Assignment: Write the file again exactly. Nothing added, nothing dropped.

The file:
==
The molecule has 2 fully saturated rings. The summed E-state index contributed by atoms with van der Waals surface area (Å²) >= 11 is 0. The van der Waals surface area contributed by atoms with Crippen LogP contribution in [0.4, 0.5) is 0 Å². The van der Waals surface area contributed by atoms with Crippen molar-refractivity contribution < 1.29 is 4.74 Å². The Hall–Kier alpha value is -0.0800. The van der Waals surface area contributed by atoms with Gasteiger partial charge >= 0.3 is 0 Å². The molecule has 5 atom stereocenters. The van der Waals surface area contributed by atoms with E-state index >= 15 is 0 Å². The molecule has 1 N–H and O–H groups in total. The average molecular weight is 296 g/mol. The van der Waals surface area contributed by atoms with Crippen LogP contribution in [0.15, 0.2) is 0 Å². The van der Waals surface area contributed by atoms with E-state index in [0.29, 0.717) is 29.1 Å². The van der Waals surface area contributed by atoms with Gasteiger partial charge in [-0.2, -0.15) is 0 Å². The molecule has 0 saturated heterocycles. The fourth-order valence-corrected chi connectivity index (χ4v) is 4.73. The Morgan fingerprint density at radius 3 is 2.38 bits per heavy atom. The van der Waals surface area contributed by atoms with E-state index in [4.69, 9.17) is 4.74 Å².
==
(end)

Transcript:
The molecule has 2 fully saturated rings. The summed E-state index contributed by atoms with van der Waals surface area (Å²) >= 11 is 0. The van der Waals surface area contributed by atoms with Crippen LogP contribution in [0.4, 0.5) is 0 Å². The van der Waals surface area contributed by atoms with Crippen molar-refractivity contribution < 1.29 is 4.74 Å². The Hall–Kier alpha value is -0.0800. The van der Waals surface area contributed by atoms with Gasteiger partial charge >= 0.3 is 0 Å². The molecule has 5 atom stereocenters. The van der Waals surface area contributed by atoms with E-state index >= 15 is 0 Å². The molecule has 1 N–H and O–H groups in total. The average molecular weight is 296 g/mol. The van der Waals surface area contributed by atoms with Crippen LogP contribution in [0.15, 0.2) is 0 Å². The van der Waals surface area contributed by atoms with E-state index in [0.29, 0.717) is 29.1 Å². The van der Waals surface area contributed by atoms with Gasteiger partial charge in [-0.2, -0.15) is 0 Å². The molecule has 0 saturated heterocycles. The fourth-order valence-corrected chi connectivity index (χ4v) is 4.73. The Morgan fingerprint density at radius 3 is 2.38 bits per heavy atom. The van der Waals surface area contributed by atoms with E-state index in [4.69, 9.17) is 4.74 Å².